However,most patients should consider this procedure as a possible option for their patella arthritis and get evaluated before choosing a final solution. It is important to seek a surgeon who has experience with patellofemoral replacement,since opinions vary greatly depending upon the individual surgeon' s own preferences .
Table 3. Contraindications to patellofemoral arthroplasty
- No attempt at nonoperative care or to rule out other sources of pain
- Arthritis involving the tibiofemoral articulation greater than Kellgren Grade I/ II
- Systemic inflammatory arthropathy
- Osteoarthritis/chondrosis less than Grade 3/4
- Patella infera
- Uncorrected patellofemoral instability/malalignment
- Uncorrected tibiofemoral mechanical malalignment(valgus>80;varus >50)
- Active infection
- Evidence of chronic regional pain syndrome
- Fixed knee range of motion loss ( -100 ext.-1100 flex.minimum)
- Psychogenic pain
What other factors can adversely influence the success of patellofemoral replacement ?
Several other factors have been identifies by our research to affect the success of kneecap surgery and particularly patellofemoral replacement. These are summarized in Table 4.
Table 4. Additional factors that may adversely effect patellofemoral arthroplasty outcome
- Multiple antecedent procedures or extensive soft-tissue trauma associated with residual quadriceps atrophy
- History of prior arthrofibrosis in the same joint or other operative site
- Ligamentous tibiofemoral instability
- A post menisectomy knee
- High patient activity or bent knee use
- Age under 40
- Unrealistic patient expectations
- A surgeon with lack of experience in arthroplasty or extensor mechanism realignment
- Obesity(BMI >30)
- Patella alta
- Primary osteoarthritis
- Male gender
What can I do if I have been told I have a bad, wornout,or arthritic kneecap and I have to either live with my pain or accept a total knee replacement ?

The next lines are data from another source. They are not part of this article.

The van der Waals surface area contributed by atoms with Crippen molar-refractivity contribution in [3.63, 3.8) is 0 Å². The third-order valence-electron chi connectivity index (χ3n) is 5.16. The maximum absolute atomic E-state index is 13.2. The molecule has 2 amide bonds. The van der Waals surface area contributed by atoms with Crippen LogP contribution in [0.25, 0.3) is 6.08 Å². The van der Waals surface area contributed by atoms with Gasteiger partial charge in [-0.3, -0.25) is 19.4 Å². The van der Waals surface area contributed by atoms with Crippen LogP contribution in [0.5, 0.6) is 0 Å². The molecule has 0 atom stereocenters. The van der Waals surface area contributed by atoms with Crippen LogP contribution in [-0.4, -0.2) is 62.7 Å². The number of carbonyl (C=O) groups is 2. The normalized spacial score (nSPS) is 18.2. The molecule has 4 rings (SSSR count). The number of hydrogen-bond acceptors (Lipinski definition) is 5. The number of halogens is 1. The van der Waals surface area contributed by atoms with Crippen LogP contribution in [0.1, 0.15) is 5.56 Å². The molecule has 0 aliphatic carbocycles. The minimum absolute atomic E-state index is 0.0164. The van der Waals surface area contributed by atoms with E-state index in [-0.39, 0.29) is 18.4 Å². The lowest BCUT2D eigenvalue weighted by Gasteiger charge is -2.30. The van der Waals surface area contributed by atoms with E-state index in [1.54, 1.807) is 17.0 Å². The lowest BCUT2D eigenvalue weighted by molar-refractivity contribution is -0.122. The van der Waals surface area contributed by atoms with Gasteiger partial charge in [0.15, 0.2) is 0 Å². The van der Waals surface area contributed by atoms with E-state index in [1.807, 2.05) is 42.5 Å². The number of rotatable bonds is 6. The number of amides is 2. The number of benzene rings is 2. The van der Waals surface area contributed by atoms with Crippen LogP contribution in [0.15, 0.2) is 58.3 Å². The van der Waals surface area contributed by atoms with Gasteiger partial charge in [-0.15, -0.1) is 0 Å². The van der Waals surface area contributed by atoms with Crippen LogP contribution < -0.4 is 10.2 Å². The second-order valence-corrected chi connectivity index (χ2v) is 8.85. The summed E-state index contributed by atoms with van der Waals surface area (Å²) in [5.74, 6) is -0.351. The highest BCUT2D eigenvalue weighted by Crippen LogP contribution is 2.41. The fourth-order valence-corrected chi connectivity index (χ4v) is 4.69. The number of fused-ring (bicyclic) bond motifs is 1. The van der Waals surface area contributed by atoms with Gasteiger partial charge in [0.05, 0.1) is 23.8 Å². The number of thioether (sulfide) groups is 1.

Patients are often told that there is nothing more that can be done for them and they must live with the pain or worse accept a must larger and potentially complicated total knee procedure.Many patients are younger than 50 and to live with the pain and disability of kneecap arthritis is not an option.These patients are very intimidated by the choices offered to them especially if their surgeon seems to throw up his hands over their problem. Fortunately, our experience and the overall technological progress with patellofemoral replacement, now provides a better answer.
What does a patellofemoral replacement look like ?
Patellofemoral replacement ("kneecap replacement", patellofemoral arthroplasty) is one type of minimally invasive knee surgery. The parts (components) are very small compared to a standard total knee replacement.
Standard Total Knee Replacement
Note : the much greater size of the components which means a larger portion of the normal knee is sacrificed with greater operative risks and a less natural feeling function. If a total knee operation fails or you experience a complication,the solutions in most cases are more complicated than with a patellofemoral replacement.
Steps you should take to obtain additional opinion about your kneecap problem :
At the Center, patients come from across the United States and the World to seek additional opinions. To get the most out of your visit and achieve proper treatment, you must do the following :
- Request a copy of your operative reports and medical records from your previous physician.
- Bring copies of any X-rays or MRI's
- Write a concise history of your problem and it's treatment
- You may contact Dr. Leadbetter at 1-410-601-8500 (see appointment section on this web site for further details) or go to our parent web site at www.lifebridgehealth.org
- When you call for your appointment,our staff will obtain your insurance information and give you additional help.
- Directions to the Center for Joint Preservation and Replacement at Sinai Hospital,Baltimore can be found at www.lifebridgehealth.org